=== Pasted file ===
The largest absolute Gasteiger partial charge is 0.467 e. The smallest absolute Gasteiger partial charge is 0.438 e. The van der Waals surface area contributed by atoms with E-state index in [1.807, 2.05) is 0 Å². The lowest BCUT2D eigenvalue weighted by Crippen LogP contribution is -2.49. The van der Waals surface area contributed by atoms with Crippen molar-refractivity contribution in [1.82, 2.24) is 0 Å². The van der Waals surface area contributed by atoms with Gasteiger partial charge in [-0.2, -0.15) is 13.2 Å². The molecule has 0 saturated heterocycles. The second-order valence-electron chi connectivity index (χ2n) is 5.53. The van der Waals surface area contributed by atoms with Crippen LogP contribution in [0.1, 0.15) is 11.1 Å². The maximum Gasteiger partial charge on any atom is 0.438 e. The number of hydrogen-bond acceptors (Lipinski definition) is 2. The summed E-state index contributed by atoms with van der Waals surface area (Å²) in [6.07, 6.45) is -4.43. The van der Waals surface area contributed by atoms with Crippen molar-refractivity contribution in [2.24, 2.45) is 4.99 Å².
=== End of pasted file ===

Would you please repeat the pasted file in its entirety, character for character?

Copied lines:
The largest absolute Gasteiger partial charge is 0.467 e. The smallest absolute Gasteiger partial charge is 0.438 e. The van der Waals surface area contributed by atoms with E-state index in [1.807, 2.05) is 0 Å². The lowest BCUT2D eigenvalue weighted by Crippen LogP contribution is -2.49. The van der Waals surface area contributed by atoms with Crippen molar-refractivity contribution in [1.82, 2.24) is 0 Å². The van der Waals surface area contributed by atoms with Gasteiger partial charge in [-0.2, -0.15) is 13.2 Å². The molecule has 0 saturated heterocycles. The second-order valence-electron chi connectivity index (χ2n) is 5.53. The van der Waals surface area contributed by atoms with Crippen LogP contribution in [0.1, 0.15) is 11.1 Å². The maximum Gasteiger partial charge on any atom is 0.438 e. The number of hydrogen-bond acceptors (Lipinski definition) is 2. The summed E-state index contributed by atoms with van der Waals surface area (Å²) in [6.07, 6.45) is -4.43. The van der Waals surface area contributed by atoms with Crippen molar-refractivity contribution in [2.24, 2.45) is 4.99 Å².